Dr. Eric Mason  24:05  

Yeah. So I remember, you know, when the preacher used to say, “Y’all know the story.” You can’t say that no more. They don’t know the story. Nobody’s going to vacation Bible School anymore.

Latasha Morrison  24:19  

I know, I know.

Dr. Eric Mason  24:21  

They going to play Minecraft and all of that. That’s Vacation Bible School. Tablets, you know, and they going to summer camps, but they’re not going to, and so there is there was no familiarity with the biblical narrative. And I would say, most Christians haven’t been systematically taught fundamental Bible doctrine. Yeah. So what ends up happening is a lot of our people go out unequipped, and particularly young people in the college, in the workforce, and in the life where adults really don’t have a framework for the fundamentals. And so when someone’s like in the conscious community, which is some of the groups that I was talking about earlier

Latasha Morrison  25:03  

Oh yeah, I’m gonna ask you about that. I’m gonna let you explain that.

Dr. Eric Mason  25:09  

So a lot of times they say, like a guy said he was used to be a Christian. And I said, “That’s impossible.” I said, “Well, you can’t used to be a Christian. That’s number one. I said number two, let me ask you a question. When did you trust Jesus the Savior?” “I don’t remember.” I said, “Did you get baptized?” “No. I just went with my family.” I said, “Well, were you involved?” Like, I was asking him all these questions. I said, “Do you understand the nature of Christ, anything?” So I said, “I think you went to church, you weren’t a Christian.” I said, “That’s not good that you say that, because you make it seem like you authentically a Christian, and Christianity didn’t offer you really anything. And you went into this particular genre of faith, when you really wasn’t really rooted in Christianity.” Now there are people out there that were are kind of rooted a bit in Christianity, in a sense of they were involved, but it’s so important in my mind for people to learn like today, because there’s so much misinformation out there about Jesus, so much misinformation about Christianity out there, that there is a need for because when you talk about the fact that people say Christianity is a white man’s religion, that’s a big thing in the Black community. That’s been like for 80 years a big saying in the Black community that the Nation of Islam basically promoted since 1935 and prior, going back to Noble Drew Ali, like 1919, 1916, or 1906 something like that. And when you realize that that’s a byword…when the Bible talks about a byword, that’s a word that becomes a slogan saying in a particular culture, that becomes a cultural valued belief. And so, when you look at Christianity being the white man’s religion, we have to fight that saying, “Why would you say is the white man’s religion?” Well they said, “It was forced on us during slavery.” And then we say, “Well, no, do you know that Christianity thrived in Africa for 1,000 years, from Acts all the way up to post the Great Schism? That there was a Coptic papacy for 1000 years? And did you know that Tertullian was actually an African? Did you know that Origen actually was an African? Athanasius?” You know.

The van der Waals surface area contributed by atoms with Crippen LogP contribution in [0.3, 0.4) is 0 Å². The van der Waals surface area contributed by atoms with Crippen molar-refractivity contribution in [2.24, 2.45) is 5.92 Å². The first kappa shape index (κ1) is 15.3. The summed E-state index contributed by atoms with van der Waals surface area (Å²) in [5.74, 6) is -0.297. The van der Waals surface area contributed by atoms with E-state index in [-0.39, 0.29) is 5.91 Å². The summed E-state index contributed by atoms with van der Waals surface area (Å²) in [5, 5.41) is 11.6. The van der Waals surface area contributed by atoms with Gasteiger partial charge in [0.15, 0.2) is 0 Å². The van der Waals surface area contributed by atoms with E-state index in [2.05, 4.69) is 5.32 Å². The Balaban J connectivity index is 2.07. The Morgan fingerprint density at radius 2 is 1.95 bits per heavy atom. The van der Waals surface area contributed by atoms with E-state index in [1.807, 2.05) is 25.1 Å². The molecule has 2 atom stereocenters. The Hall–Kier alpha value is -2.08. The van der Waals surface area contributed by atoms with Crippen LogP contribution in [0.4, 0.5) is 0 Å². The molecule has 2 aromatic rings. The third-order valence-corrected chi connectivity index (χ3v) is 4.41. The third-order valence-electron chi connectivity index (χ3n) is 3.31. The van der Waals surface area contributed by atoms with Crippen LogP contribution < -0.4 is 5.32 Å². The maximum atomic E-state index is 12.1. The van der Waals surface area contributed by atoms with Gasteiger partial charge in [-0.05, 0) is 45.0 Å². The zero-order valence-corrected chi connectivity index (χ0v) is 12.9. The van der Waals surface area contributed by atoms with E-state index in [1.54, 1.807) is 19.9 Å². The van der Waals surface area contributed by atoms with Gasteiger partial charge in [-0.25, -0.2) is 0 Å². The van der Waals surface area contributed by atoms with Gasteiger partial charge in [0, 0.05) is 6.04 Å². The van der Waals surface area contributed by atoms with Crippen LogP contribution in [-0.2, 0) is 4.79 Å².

Latasha Morrison  27:35  

But they don’t know any of those people. Or even if they know them they thought they were white. Yeah.

Dr. Eric Mason  27:40  

Yes. Yeah. But it’s because, and J. Daniel Haynes, a scholar, a white scholar, great white scholar, Old Testament scholar, wrote an article in 1995 in a periodical on racism in the academy. And he talks about how it’s known in conservative academy and nonconservative academy that there is a tinge of racism in the way even certain words are translated like Ethiopian instead of Nubian, or, you know, all of those different. Egyptian but not knowing that in the 25th dynasty, and talking about in, actually, in Isaiah 25, I think the first 25 chapters when he talks to Egypt, when he talks to the Egyptians, during the time that Isaiah is prophesying, he’s not even talking to the normal Egyptians. He’s talking to actually Nubians. Because the Nubians were ruling Egypt at that time, and they were the dark, they were the Black like people like me.